Covert cameras can be placed in hospital rooms to monitor nursing personnel and in nurseries and other locations for checking on nannies and babysitters. They can also be used to prove spousal abuse. One woman contracted with my PI service to help prove that her husband had abused her. The man’s behavior escalated and the client was afraid that the next beating would kill her. Worse, she was terrified that her children would be hurt. My investigators installed a covert camera inside a speaker in her living room where most of the incidents took place. Two days after, the man arrived home intoxicated and beat his wife with both fists until she passed out. She was admitted to the hospital, this time with internal bleeding, while an investigator retrieved the recording and delivered it to police. Because of evidence on the covert camera, the husband is in prison today. The client has returned to school and she and her children are in counseling. This kind of case is so difficult to prove in court. For without video evidence it becomes a “he said/she said” situation which, unfortunately, can come down to who has the best attorney or court connections – it can come down to the makeup of the jury.
Mobile Covert Cameras
Only a few years ago, if investigators wanted to wear a covert body camera, it entailed finding a way to conceal a not-so-small video recorder on his person and inconspicuously run wires to a camera, such as a pen, pager, or glasses case, in the PI’s pocket. Because of this, every shirt, jacket, and pair of jeans or slacks contained a hole for threading a line to the covert camera. Things are different today; it’s much easier and less conspicuous to wear covert technology. I still have a scar from wearing a “wire” in the late eighties when I was with ATF. The wire malfunctioned and burned through to my skin. I made the case but, before backup could arrive, everyone in the room sniffed around and made faces trying to find that unusual smell. That smell was me – roasting – plus the smell of the malfunctioning wire.
Covert body cameras can be used to check someone’s mate and in mystery shopping, but there are other uses for these cameras. PIs who investigate childcare or eldercare facilities and treatment centers use them when interviewing. The camera records exactly what is in front of it. It can’t be accused of overstating the truth or omitting facts. The PI walks around filming, checking the cleanliness of the child’s or elder’s room, common areas, restrooms, and kitchens. The camera is unemotional when watching for the response of personnel – or lack of response – to a child’s or elder’s needs and requests. As in the case of the abused wife, recorded evidence in cases such as these are rarely challenged. Stationary covert cameras can be left in the room to film what hapens long after the investigator is gone.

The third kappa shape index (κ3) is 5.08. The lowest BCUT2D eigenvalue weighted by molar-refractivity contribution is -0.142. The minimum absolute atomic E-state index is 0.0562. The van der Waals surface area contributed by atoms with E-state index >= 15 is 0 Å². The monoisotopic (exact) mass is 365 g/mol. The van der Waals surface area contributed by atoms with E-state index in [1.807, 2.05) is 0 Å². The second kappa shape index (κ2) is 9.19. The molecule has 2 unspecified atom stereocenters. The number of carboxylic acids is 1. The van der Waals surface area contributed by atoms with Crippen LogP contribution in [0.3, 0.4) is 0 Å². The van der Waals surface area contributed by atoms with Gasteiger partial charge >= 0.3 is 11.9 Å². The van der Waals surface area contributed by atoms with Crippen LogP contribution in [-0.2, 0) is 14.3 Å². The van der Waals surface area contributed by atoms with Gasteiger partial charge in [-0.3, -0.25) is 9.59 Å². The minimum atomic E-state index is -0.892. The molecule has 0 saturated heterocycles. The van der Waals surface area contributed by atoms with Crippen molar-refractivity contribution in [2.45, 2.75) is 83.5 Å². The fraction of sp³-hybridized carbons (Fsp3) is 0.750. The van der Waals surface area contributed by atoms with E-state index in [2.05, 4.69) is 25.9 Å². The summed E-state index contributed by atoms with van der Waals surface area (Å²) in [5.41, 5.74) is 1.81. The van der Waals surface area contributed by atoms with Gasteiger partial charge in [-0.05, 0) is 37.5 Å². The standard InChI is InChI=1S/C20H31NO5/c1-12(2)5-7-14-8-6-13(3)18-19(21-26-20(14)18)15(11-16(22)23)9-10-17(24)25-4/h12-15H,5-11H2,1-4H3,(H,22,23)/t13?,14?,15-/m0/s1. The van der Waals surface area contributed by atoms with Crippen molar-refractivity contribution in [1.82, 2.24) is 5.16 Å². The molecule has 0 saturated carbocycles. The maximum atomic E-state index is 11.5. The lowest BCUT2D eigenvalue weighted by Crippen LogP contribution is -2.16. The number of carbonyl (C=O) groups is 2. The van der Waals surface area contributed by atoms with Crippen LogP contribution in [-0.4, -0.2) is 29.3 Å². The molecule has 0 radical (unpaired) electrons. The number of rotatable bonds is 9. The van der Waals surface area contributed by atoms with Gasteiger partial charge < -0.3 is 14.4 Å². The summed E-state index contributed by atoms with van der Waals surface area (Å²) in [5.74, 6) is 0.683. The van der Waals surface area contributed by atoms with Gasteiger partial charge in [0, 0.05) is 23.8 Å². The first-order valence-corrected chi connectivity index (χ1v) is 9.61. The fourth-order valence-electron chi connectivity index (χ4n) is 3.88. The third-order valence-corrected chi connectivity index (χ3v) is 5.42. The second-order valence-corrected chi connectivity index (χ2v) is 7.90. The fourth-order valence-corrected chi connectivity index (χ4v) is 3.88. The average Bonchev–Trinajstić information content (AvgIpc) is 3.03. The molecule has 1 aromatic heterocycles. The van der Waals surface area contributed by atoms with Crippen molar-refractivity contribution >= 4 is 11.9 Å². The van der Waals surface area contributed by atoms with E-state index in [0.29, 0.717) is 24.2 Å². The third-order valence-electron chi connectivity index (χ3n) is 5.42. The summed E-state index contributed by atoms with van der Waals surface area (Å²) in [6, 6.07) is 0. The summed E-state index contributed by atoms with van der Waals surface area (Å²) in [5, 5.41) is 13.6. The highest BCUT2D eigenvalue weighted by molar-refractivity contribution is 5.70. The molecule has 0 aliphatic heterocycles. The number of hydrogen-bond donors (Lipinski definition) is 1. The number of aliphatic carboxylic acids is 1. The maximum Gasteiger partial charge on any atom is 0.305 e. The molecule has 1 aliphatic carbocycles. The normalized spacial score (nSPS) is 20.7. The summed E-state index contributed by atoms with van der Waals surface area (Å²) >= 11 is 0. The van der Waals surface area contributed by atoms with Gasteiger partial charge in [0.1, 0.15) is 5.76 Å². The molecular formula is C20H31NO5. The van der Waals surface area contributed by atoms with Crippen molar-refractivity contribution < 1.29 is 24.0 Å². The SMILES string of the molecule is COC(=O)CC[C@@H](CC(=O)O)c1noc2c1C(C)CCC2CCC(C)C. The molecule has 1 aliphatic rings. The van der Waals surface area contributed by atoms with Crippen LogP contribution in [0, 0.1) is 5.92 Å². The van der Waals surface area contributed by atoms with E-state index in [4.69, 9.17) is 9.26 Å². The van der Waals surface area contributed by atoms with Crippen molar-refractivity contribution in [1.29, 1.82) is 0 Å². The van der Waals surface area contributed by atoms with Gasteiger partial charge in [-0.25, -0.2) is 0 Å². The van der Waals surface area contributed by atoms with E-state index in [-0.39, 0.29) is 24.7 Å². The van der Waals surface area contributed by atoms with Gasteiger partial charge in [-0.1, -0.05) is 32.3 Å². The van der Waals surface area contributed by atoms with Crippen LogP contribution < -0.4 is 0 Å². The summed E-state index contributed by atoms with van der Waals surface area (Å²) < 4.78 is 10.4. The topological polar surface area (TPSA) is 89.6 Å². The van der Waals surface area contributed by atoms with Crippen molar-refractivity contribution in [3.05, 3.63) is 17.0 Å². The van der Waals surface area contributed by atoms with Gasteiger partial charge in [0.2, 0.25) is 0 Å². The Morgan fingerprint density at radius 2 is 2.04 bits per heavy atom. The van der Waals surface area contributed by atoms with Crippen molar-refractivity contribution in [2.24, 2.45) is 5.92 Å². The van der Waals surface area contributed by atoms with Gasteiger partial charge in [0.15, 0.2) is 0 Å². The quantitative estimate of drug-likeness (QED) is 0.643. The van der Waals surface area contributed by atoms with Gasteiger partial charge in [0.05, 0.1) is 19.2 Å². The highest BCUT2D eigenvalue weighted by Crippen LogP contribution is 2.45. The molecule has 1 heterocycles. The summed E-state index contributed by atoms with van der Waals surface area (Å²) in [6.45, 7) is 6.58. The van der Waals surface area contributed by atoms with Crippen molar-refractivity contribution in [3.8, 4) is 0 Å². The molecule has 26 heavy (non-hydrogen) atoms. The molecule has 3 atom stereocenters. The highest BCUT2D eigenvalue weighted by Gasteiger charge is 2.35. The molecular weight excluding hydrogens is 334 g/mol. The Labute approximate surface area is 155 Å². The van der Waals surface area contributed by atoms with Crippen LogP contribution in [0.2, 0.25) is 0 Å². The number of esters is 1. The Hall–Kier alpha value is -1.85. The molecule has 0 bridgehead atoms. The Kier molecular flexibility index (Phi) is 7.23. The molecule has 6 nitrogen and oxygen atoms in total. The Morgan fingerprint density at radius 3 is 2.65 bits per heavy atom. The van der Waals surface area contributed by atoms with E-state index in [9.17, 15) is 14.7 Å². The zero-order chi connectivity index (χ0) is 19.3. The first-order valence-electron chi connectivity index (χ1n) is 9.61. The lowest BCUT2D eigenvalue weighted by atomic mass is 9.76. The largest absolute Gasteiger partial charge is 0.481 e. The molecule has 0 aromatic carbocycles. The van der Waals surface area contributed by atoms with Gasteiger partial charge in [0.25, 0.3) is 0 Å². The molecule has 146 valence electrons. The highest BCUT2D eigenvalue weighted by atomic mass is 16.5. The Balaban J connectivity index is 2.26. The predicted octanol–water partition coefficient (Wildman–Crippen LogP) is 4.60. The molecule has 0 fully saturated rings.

Covert Vs Visible Cameras
Many camera purchasers, and even investigators, believe that visible cameras are superior to hidden cameras. This may have been true in the past, but not any more. Visible cameras serve a purpose, but only when they are used correctly and in conjunction with covert cameras. Some security experts believe that because visible cameras are so prevalent, most people forget about them. However, the person who enters an office or retail store with the intention of stealing is keenly aware of these cameras. Potential shoplifters scope them out to ascertain location, distance apart, and possible blind spots between them. In the very misinformed businesses where the owner or operator displays the camera view to the public on a monitor or TV, he’s helping the thief locate those blind spots within which he can operate.
An example of the use of blind spots occurred in a parking garage at dusk. A young woman, Anne, walked through the dim garage toward her car, feeling safe because of visible security cameras spaced equal distances apart on concrete pillars. She waved at one of them. Suddenly, she was pulled into a corner of the deck and brutally raped. After crawling into the main area of the parking garage, Anne was rescued by a distraught security guard. When she was interviewed in the hospital, she reported looking up at all those cameras and wondering why no one came to her assistance. She’d been dragged into a blind spot where she and her attacker weren’t visible to even one of the cameras. The attacker had obviously scoped out the area ahead of time, knowing just where to commit his crime.
Owners and managers often purchase cameras thinking they will deter theft. Cameras may deter the basically honest soul who experiences a momentary temptation, but nothing really deters the serious criminal. Hidden cameras are the alternative for this person. If covert cameras were to be placed strategically among the visible ones, even if a sign were posted alerting the public of this fact, criminals may be deterred, not knowing where their actions could be documented. I prefer covert cameras alone, however. Hidden cameras catch people in the act of a crime, preventing loss from habitual shoplifters as well as employees.
There are laws governing how and where these cameras can be used – but that’s another blog! Short story is that they cannot be used any where someone would have a LEGAL expectation of privacy.